Anup Surendranath responds
I am grateful to Madhav Khosla for this discussion and for the passionate case he makes against reservations in promotions. However, better engagement with the arguments in my article would have made for a more meaningful exchange. For instance, Khosla’s declaration that I have ignored the principle of equality of opportunity fails to account for my argument that reservations at the entry level have failed to ensure equality of opportunity. The abysmal number of SC/STs in promotion posts belies Khosla’s foundational argument that equal opportunity at the stage of initial appointments results in equality between the general category and SC/STs.
Khosla’s argument on backwardness fails to distinguish between OBCs and SC/STs as beneficiary groups. The test that he describes is already in place for the OBCs but the Supreme Court has rejected it for the SC/STs on many previous occasions for good reasons. The nature and extent of the marginalisation faced by these two groups are very different and therefore excluding individual members from accessing benefits cannot proceed on the same grounds for OBCs and SC/STs. While there have been demands, like those from the Madiga Dandora movement, for internal reservations among SCs, the nature and basis of those demands are far removed from Khosla’s backwardness argument.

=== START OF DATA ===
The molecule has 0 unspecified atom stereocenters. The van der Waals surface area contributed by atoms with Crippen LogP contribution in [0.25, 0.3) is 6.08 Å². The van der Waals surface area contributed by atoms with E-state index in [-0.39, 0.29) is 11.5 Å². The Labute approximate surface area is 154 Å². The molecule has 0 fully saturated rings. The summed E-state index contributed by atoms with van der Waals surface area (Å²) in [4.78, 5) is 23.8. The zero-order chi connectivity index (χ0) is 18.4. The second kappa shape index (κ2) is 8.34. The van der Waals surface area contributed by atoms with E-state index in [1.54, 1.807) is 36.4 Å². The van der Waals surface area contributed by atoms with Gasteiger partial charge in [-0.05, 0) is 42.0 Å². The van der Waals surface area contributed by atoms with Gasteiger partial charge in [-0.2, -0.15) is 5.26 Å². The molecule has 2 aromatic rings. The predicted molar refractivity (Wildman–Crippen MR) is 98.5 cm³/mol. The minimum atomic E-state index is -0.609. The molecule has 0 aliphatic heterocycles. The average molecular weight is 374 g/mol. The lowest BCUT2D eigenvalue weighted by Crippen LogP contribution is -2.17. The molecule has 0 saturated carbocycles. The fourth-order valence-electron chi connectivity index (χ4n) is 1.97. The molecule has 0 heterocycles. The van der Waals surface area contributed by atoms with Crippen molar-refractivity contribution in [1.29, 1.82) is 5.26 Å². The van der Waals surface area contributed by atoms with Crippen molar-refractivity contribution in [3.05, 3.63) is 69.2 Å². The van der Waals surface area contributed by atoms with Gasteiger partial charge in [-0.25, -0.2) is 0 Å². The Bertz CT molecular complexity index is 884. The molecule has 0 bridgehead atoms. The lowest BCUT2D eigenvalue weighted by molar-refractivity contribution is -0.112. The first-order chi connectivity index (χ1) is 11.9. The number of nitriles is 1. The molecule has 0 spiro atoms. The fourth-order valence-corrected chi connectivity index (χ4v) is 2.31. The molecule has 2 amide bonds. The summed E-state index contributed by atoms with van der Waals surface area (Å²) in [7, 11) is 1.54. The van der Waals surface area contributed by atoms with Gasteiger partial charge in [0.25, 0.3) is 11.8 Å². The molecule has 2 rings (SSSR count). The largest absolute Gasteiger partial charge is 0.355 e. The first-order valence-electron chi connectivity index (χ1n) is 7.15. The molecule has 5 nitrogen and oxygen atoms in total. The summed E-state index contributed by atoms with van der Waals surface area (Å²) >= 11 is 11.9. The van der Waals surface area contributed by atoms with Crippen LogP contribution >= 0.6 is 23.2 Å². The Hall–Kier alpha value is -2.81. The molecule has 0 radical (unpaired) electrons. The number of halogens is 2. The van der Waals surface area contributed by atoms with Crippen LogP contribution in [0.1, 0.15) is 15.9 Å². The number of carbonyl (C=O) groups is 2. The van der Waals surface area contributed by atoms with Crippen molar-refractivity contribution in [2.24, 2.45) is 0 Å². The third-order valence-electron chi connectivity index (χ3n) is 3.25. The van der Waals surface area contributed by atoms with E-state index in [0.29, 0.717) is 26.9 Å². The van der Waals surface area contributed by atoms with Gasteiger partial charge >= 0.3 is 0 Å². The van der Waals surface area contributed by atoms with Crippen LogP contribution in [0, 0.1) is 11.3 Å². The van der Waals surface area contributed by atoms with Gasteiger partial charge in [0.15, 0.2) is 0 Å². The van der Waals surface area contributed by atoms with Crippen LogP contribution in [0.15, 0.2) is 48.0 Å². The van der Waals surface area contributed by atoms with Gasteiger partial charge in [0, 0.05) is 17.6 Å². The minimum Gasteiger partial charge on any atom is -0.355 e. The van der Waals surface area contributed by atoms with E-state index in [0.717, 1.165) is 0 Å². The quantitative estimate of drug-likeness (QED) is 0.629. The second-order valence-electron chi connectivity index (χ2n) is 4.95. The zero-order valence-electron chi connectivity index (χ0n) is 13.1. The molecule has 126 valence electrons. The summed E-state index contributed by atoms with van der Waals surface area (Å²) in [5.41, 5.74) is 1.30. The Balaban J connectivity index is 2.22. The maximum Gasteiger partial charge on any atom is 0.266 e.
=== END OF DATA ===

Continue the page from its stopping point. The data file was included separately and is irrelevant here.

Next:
Khosla’s arguments are unfortunately yet another instance of viewing reservations in promotions as a battle between efficiency and social inclusion. I argued in my article that reservations in promotions must be viewed as furthering efficiency rather than taking away from it.
Also, the connection between the criteria for recruitment and the tasks of government employees is extremely tenuous. Therefore, the issue is not whether we would be willing to sacrifice efficiency for social inclusion in the case of the ticket inspector but not for the nuclear scientist. The issue is the dominant normative commitment that has prevented us from viewing reservation in promotions as furthering efficiency.
(Anup Surendranath is an Assistant Professor of Law at the National Law University ,Delhi and doctoral candidate in the Faculty of Law, University of Oxford.)